Photo by a monk at the Abbey of Gethsemani, Br. Paul Quenon, where Thomas Merton lived and wrote and taught and devoted every moment to a closer walk with thee.
This is Day 9 of Lent; it’s also Friday and with my prophetic gifts I know what you’re thinking.
Your Lenten ramblings follow:
“Father Louie,” as the mystic one was called in the Kentucky monastery where he was a spiritual writing machine.
My Main Man the Mystic Mr. Merton the Magnificent Monk (click here) wrote:
“A prophet is one who cuts through great tangled knots of lies.”
Jesus was not only a prophet in the sense of being able to clearly see the writing on the walls through his oneness with the Father/Mother/Creator, but a prophet also in the sense of speaking, and in fact embodying, the truth, the whole truth and nothing but the truth.
Let us never forget, Christian brothers and sisters and all ye who may drop in here–Jesus was a Jew and a rabbi and remained one till the day he pronounced from the piece of hardwood to which he was nailed, “It is finished.”
In this deep Jewishness of his he stood in the tradition of all the great, truth-telling prophets before him, from those that he so often quoted like Jeremiah and Isaiah to Amos and all the many others that perhaps too many Christians neglect in their reading and understanding of the Testaments New and Old.
Lent is a good time for us to reflect in our daily meditations on all the lies we tell, all the false fronts and faces we present to others in the course of a single day. It’s easy enough for us to spot what we know, or what we perceive to be, the “great tangled knots of lies” and phoniness in others.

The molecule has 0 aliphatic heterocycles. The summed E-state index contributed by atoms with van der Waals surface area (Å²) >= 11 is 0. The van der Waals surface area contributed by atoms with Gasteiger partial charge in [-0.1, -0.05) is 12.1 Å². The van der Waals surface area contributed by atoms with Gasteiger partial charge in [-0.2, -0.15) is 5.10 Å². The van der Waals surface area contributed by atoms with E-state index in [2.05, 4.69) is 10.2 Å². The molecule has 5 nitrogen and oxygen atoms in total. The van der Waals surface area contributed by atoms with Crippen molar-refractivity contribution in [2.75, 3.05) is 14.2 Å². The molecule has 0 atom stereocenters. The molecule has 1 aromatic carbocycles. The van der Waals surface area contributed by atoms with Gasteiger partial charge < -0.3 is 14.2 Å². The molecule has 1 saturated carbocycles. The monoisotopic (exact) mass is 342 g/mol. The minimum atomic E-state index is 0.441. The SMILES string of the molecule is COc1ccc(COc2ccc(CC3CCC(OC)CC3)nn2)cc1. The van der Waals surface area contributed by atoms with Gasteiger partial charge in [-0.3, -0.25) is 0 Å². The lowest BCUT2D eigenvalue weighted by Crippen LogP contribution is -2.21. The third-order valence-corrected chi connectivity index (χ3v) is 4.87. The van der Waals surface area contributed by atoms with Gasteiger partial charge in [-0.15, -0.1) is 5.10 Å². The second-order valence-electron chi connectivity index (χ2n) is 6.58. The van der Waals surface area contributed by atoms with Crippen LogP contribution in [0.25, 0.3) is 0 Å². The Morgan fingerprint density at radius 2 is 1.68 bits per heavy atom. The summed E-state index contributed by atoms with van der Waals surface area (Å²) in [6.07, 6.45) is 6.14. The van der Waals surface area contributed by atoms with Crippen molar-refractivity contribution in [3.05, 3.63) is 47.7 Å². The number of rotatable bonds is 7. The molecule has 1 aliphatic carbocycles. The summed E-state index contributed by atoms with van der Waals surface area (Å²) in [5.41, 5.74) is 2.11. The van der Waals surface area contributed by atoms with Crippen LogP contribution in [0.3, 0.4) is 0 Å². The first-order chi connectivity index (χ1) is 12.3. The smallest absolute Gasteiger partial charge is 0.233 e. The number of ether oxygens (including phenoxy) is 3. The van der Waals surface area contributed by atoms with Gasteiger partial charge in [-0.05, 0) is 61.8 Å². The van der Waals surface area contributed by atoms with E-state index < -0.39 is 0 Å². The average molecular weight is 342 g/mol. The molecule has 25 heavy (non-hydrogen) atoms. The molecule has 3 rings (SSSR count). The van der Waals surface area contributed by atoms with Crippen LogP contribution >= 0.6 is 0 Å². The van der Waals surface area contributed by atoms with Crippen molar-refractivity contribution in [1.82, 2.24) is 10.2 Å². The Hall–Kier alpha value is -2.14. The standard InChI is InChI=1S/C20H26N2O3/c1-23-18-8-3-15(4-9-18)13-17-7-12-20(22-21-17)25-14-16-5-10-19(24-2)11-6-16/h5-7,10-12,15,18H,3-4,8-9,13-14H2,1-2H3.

The truth of the matter is that, more often than not, what we hate in someone else is the very thing that’s part of our own “stuff,” our own “baggage.”
“If you spot it,” the old saying goes, “you got it.”
You may very well hate someone or hate something about them because they do the very thing of which you are guilty yourself, something you wish you could shake, but seem incapable of letting go.
We find unique ways to delude ourselves, thinking we know ourselves so well while being willfully blind to the truth and the many harsh or ugly truths of our very selves.
If Jesus teaches us anything he teaches us that we will never live, much less enjoy, life to the fullest as long as we keep lying to ourselves, imprisoning ourselves in delusions and always seeking the approval of others by being something we’re not, or saying something that we know someone else will want to hear.
Mark this down: Jesus tried and tried to show us how important it is to be our honest-to-God selves to the greatest extent humanly possibly. That was a topic that took up an enormous amount of Merton’s huge and spiritually profound body of written work.
As long as we’re not being genuine, not being authentic–not being the unique and honest-to-God individual that God created us in God’s image to be but trying to be something or somebody we’re not–we’re lying to ourselves and hiding most of the time behind one of those masks we’re always wearing to protect ourselves from being hurt by somebody who may not like the real us.